“While it is true that most of the time COVID-19 travels alone, we have numerous examples in the literature and in our own experience that COVID-19 is accompanied by either another virus or another bacterial infection, including influenza,” Dr. Singer said. “The distinction is important. One is just for diagnostic reasons and public reporting reasons, but also because flu and COVID-19 have different requirements for how you care for patients in terms of the health system.”
Clinical suspicion for coinfection should remain high if the community spread of both COVID-19 and influenza is high, said Megan Conroy, MD, chief pulmonary and critical care fellow at Ohio State University, Columbus. “As the coronavirus first took hold in the United States in March 2020, we were at the tail end of influenza season, so it’s hard to predict what the upcoming influenza season will really look like with regards to coinfection.”
Distinguishing COVID-19 From Flu
Multiple signs and symptoms between COVID-19 and the flu overlap. They include fever, chills, headache, myalgia, cough, and fatigue. Nasal congestion and sore throat are characteristic of the flu; shortness of breath and loss of the sense of smell have been widely reported in COVID-19. “While many upper respiratory infections can result in loss of smell, this may be more prevalent in COVID-19,” Dr. Conroy said. Other symptoms unique to COVID-19 are GI symptoms such as diarrhea and skin rashes such as acral ischemia.
Testing, however, is the cornerstone of the differential diagnosis. “You can’t confidently distinguish between them on symptoms alone,” Dr. Conroy added.
“I think the challenge we’ll face as clinicians, is caring for people with nonspecific symptoms of a respiratory viral illness, especially in the early phase of the illness,” said Dr. Solomon.
But even after that, symptoms can be difficult to distinguish.
“Later in the illness, COVID is more associated with a hypercoagulable state,” he said. “It is more associated with viral pneumonia on chest imaging, like the diffuse ground-glass infiltrates that we’ve all gotten used to seeing – but flu can do both of those things as well. So, without a test, it’s impossible to distinguish between the two infections in the clinic.”
But testing can have its shortcomings when flu season clashes with the COVID-19 pandemic. “Getting the test is not the same as getting the test results,” Dr. Solomon added. “Though a lot of people can get a test, if it takes 7 or 8 days to get the test result back, the result is useless.”
Widespread, rapid testing also depends on having adequate supplies of viral media transport and swabs. “I think that this is what we should be focusing on now: scaling up access to rapid turnaround testing,” he said. Distinguishing between the two is also important to preserve hospital resources. COVID-19 has more rigorous standards than flu for personal protective equipment and isolation of patients within the hospital.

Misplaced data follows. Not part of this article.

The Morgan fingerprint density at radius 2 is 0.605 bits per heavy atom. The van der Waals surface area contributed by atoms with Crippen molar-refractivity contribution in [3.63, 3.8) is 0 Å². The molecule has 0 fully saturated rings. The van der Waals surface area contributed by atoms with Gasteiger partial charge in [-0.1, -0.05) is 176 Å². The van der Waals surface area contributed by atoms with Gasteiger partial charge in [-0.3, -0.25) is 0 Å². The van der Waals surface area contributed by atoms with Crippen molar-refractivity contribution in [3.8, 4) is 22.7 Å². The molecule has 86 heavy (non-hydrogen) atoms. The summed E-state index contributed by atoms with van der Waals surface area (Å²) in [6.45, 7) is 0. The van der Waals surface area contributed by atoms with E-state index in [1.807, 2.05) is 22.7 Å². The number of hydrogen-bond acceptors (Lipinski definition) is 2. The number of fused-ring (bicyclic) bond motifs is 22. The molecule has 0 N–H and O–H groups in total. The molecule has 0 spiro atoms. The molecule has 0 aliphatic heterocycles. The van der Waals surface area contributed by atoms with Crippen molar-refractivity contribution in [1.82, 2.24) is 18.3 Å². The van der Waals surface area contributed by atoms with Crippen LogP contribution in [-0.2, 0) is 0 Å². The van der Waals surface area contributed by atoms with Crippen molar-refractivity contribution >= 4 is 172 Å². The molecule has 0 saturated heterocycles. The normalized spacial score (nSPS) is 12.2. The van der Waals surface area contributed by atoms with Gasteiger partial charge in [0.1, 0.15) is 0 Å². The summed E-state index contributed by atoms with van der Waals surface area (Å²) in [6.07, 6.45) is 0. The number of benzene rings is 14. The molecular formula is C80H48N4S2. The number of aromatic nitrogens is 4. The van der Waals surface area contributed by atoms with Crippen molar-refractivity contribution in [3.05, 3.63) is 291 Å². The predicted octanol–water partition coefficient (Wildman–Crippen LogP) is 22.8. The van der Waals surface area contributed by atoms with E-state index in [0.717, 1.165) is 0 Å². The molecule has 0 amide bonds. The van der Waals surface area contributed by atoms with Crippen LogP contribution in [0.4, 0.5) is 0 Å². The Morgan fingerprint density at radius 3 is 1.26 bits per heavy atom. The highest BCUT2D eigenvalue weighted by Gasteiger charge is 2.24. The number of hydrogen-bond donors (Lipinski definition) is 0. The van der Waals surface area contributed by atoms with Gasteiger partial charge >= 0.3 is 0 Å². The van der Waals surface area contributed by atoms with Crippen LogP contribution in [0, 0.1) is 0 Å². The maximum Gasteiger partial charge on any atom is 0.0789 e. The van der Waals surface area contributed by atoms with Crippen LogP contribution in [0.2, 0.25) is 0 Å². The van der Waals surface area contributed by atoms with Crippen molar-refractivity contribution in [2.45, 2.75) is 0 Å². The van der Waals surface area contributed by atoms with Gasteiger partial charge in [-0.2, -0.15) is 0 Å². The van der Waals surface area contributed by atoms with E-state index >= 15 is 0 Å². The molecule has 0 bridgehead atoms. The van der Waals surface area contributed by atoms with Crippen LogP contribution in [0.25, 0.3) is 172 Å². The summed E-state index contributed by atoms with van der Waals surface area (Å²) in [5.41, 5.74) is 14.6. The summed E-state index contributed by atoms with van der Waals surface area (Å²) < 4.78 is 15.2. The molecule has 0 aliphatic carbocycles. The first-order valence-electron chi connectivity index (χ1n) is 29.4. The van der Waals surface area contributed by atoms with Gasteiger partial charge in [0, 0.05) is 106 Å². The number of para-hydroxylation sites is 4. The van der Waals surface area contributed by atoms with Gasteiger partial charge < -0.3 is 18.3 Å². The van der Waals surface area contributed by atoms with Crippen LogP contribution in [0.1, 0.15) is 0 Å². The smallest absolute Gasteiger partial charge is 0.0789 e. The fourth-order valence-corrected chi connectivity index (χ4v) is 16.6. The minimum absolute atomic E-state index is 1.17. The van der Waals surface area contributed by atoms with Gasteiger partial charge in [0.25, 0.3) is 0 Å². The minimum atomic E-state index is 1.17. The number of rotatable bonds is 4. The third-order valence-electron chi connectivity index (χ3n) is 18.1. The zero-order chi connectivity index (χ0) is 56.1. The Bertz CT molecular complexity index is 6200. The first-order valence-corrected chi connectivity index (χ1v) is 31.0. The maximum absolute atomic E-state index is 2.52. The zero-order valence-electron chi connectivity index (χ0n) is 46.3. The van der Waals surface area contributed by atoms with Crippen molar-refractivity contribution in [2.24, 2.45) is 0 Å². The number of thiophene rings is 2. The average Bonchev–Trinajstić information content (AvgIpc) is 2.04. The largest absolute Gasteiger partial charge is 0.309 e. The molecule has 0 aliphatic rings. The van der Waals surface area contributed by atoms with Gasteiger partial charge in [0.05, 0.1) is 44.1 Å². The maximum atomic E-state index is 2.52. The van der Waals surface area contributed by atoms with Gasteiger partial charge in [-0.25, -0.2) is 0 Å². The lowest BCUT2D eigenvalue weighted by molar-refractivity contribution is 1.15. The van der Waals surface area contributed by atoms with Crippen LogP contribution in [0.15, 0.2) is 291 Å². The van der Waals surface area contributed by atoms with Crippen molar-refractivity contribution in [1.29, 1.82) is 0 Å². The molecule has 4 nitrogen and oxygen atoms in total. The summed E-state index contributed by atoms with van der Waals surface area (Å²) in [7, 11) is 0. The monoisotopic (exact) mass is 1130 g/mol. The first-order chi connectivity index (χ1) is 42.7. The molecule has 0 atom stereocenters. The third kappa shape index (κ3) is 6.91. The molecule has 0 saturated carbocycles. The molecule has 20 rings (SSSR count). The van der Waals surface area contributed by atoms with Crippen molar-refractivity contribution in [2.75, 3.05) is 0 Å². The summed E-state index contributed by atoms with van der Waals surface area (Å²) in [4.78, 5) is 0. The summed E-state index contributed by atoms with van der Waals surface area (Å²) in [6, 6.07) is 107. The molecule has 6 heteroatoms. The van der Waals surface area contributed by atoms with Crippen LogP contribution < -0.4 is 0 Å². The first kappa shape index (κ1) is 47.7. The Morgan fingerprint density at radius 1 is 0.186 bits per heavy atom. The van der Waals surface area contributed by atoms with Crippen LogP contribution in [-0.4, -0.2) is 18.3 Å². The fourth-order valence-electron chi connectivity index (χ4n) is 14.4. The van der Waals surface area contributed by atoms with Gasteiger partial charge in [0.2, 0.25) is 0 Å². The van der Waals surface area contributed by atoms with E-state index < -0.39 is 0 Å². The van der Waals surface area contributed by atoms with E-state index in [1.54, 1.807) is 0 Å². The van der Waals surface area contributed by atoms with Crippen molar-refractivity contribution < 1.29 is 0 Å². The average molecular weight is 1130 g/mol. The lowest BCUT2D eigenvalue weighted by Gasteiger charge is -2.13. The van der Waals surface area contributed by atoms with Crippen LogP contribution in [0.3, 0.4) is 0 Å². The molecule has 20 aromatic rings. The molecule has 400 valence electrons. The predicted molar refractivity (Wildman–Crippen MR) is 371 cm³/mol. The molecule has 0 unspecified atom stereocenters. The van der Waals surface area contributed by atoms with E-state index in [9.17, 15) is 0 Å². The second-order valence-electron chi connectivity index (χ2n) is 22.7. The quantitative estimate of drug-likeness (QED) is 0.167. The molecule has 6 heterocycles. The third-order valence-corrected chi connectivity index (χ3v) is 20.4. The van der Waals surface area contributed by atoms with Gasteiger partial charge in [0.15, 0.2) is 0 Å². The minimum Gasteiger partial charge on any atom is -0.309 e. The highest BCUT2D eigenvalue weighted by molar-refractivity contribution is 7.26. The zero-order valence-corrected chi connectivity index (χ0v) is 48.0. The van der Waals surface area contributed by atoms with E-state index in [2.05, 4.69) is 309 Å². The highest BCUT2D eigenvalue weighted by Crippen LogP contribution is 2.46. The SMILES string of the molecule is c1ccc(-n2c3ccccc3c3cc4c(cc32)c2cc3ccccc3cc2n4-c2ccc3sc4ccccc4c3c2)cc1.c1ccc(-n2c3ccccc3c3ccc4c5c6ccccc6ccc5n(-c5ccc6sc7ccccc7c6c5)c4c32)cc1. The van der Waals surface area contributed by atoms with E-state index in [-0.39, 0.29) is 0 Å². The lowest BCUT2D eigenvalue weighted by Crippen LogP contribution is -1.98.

Having chronic lung disease isn’t necessarily a risk factor for contracting COVID-19 or the flu, or both, Dr. Solomon said. “It’s a risk factor for having severe disease.” Again, he noted that flu vaccines are still necessary in these patients, as well as patients of advanced age and underlying medical conditions such as heart disease, diabetes, and obesity.
In managing children, it’s important to keep in mind that they communicate differently about their illnesses than adults, said Dr. Kaplan. “They may not have the words to tell you the same kind of thing that the adult tells you.” That’s where family members can help to flesh out the history. “They may present with an initially much milder form, if you will, where they’re not as critical up front, but then that small proportion of them comes back with the multi-inflammatory syndrome and then they are profoundly ill.”
Younger people make up a larger share of COVID-19 patients now, compared with the initial wave that hit the Northeast in the spring, Dr. Kaplan said. “We don’t know if that’s because the virus is a little different or the people that are getting sick are a little bit different.”
The COVID-19 strain now emerging may be less virulent than the strain that hit in early spring, he said. “That doesn’t mean that there aren’t still profoundly critical ill people with COVID of many different age ranges, that is true, but there are a lot of people that we now see will test positive, but aren’t really as profoundly ill as when it first landed here in the United States.”
That may be somewhat welcome as flu season arrives.
The physicians interviewed have no relevant disclosures.
This article originally appeared on MDedge.com, part of the Medscape Professional Network.